The experience didn’t knock a shake out of the fit-looking octogenarian, who was in a family group of 23.
“I feel quite good. I’ve done Mount Brandon several times. It’s not very difficult and it could be described as a gradual climb,” he said afterwards.
“We didn’t rush it. Five grandchildren, some only about six years of age, were in the group.
“We were slow enough coming down as I met a lot of people I knew and stopped to talk with them for a little while,” said the Kerry native.
The teetotaller, whose philosophy is that the most important thing about life is to enjoy it, had tea and sandwiches on the summit, from where he also did a live interview with Áine Ui Laoithe on the Raidio na Gaeltachta programme Saol O Dheas.
Though he left Kerry at the age of 14 to go to Coláiste Iosagáin in Ballyvourney, Co Cork, he said his birthplace had always been special to him throughout his life and he returned frequently.
He was the centre of attention at a surprise party in Dingle last night and will be back at work in Croke Park tomorrow for the Cork v Dublin All-Ireland football semi-final.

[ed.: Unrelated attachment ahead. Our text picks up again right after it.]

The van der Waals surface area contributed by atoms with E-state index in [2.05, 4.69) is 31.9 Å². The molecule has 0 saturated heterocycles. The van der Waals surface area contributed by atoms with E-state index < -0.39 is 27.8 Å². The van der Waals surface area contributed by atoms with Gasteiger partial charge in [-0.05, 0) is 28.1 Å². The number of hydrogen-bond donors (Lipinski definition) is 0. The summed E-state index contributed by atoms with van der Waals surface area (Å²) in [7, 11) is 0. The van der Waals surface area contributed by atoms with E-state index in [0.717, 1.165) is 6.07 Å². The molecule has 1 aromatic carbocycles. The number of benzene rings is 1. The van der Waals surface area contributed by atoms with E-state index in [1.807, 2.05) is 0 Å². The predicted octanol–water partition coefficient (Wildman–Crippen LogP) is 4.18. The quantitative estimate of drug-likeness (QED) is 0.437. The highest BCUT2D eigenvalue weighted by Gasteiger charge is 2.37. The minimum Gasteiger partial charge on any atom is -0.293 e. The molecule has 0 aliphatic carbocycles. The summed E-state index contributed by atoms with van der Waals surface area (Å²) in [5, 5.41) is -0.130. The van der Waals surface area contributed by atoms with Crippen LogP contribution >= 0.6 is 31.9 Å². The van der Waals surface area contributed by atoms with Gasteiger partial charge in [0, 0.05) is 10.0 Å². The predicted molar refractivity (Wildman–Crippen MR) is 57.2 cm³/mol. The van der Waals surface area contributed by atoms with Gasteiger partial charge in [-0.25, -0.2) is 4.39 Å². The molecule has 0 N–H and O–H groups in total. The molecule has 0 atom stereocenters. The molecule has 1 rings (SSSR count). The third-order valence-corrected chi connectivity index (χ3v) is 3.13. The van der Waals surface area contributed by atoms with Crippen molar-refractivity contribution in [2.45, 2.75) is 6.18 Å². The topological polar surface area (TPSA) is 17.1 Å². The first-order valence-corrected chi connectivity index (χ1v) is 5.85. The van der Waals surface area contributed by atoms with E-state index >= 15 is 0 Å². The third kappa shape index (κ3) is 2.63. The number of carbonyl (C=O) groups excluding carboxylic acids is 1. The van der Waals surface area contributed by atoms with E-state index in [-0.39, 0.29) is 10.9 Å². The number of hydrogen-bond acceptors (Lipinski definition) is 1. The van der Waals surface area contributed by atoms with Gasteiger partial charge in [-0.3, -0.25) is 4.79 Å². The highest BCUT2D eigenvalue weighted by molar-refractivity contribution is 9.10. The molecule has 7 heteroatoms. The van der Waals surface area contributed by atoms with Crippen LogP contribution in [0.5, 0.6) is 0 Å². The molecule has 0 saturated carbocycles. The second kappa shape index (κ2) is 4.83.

Mr O Muircheartaigh, who plays off a handicap of 11, will have a golfing break in Scotland early in the week, taking in St Andrews, the home of golf.
He still predicts that Cork will win the football All-Ireland and Kilkenny will make it five hurling titles in a row.
“I think the Cork footballers have a huge advantage in terms of experience as they have been in so many semi-finals and two All-Ireland finals in recent years,” he said.
Born at Dun Sion, outside Dingle, on August 20, 1930, he was reared on a farm and his first radio commentary was on a Railway Cup final in 1949 while still a student teacher at St Patrick’s College, in Dublin.